So, as I said in the last post, I started reading and trying some Machine Learning (ML). It’s hard to write down when I started reading about it and became interested on that. But some good references that come to mind mind are a post in WBW (which the title of the post came from) and a talk about Products Recommendations with a friend.
So, last Friday I found a fantastic youtube channel about ML. You can find it here. So far, this is the best channel about ML I found. Some people might say he doesn’t dive deep into some concepts, but that’s not the concept of the channel. IMO he tries to show the applications of ML (and other things) and cites the concepts and how they work, leaving you to do your homework and dive deeper.
So, moving forward to what I did. Yesterday I posted about the mass fail to install cuda and cudnn, guess what, I reinstalled and the system and when I tried to install it again, it failed. I was a pain in the ** to make my laptop works again, but after a while playing with some nvidia drivers I managed to make it works without resintalling, therefore not testing my script haha And what makes me angrier is that I could install it easily on Windows, and it’s working perfectly!!!! But I refuse to boot on Windows to use it! (Although some packages don’t work fine on Windows).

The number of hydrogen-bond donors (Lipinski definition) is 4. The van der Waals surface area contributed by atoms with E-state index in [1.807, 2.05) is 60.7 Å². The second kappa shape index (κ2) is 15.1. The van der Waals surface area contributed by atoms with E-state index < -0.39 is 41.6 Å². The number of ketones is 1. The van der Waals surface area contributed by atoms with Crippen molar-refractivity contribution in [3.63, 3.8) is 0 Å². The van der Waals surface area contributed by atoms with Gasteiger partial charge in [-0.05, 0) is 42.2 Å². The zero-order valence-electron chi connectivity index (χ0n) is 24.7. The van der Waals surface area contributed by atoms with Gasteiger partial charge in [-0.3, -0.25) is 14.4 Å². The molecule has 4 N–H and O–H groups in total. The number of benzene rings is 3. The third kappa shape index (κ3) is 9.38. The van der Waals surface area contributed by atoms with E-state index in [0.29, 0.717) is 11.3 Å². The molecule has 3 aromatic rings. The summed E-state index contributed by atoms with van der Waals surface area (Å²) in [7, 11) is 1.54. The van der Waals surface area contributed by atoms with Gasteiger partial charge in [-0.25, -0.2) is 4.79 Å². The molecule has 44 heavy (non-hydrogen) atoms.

But I could install
Tensorflow without GPU support, which is a shame, but it works for now. Installed
ipython notebook and
jupyter notebook. And I started watching the
python playlist from Siraj. I’m watching everything, but right now, I’m implementing only things I couldn’t understand properly. When I finish the playlist I will run through it again and implement everything.
So I started struggling in the third video, which is considerably harder. He built a movie recommendation system using lightfm a very known package for recommendation algorithms. The movielens dataset was used for it. The concept is simple, you load all the users’ rating history for movies, and based on that you recommend new movies to it. Sounds like netflix, doesn’t it?
Going to lightfm’s github you can find an example of how it works using movielens as well: